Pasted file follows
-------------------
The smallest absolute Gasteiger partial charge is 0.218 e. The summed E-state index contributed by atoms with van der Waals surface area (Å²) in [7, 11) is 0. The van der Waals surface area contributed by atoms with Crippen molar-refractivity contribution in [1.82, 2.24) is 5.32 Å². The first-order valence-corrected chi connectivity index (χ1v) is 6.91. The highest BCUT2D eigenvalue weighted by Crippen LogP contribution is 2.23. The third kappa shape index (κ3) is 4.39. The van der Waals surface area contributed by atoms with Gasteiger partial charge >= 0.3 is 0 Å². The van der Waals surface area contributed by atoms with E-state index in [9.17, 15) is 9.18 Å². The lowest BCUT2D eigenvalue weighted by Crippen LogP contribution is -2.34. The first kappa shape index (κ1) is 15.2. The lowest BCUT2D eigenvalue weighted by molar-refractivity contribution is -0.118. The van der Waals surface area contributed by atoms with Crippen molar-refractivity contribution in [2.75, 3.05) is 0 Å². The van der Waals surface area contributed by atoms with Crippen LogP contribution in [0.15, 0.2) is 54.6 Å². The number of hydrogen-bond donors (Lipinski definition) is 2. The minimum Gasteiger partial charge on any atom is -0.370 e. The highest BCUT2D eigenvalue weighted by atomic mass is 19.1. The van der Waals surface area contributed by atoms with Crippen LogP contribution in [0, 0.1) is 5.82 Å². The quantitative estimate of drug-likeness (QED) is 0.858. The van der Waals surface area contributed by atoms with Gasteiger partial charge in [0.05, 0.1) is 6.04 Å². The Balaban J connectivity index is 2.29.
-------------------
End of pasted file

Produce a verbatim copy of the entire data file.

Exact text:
The smallest absolute Gasteiger partial charge is 0.218 e. The summed E-state index contributed by atoms with van der Waals surface area (Å²) in [7, 11) is 0. The van der Waals surface area contributed by atoms with Crippen molar-refractivity contribution in [1.82, 2.24) is 5.32 Å². The first-order valence-corrected chi connectivity index (χ1v) is 6.91. The highest BCUT2D eigenvalue weighted by Crippen LogP contribution is 2.23. The third kappa shape index (κ3) is 4.39. The van der Waals surface area contributed by atoms with Gasteiger partial charge >= 0.3 is 0 Å². The van der Waals surface area contributed by atoms with E-state index in [9.17, 15) is 9.18 Å². The lowest BCUT2D eigenvalue weighted by Crippen LogP contribution is -2.34. The first kappa shape index (κ1) is 15.2. The lowest BCUT2D eigenvalue weighted by molar-refractivity contribution is -0.118. The van der Waals surface area contributed by atoms with Crippen molar-refractivity contribution in [2.75, 3.05) is 0 Å². The van der Waals surface area contributed by atoms with Crippen LogP contribution in [0.15, 0.2) is 54.6 Å². The number of hydrogen-bond donors (Lipinski definition) is 2. The minimum Gasteiger partial charge on any atom is -0.370 e. The highest BCUT2D eigenvalue weighted by atomic mass is 19.1. The van der Waals surface area contributed by atoms with Crippen LogP contribution in [0, 0.1) is 5.82 Å². The quantitative estimate of drug-likeness (QED) is 0.858. The van der Waals surface area contributed by atoms with Gasteiger partial charge in [0.05, 0.1) is 6.04 Å². The Balaban J connectivity index is 2.29.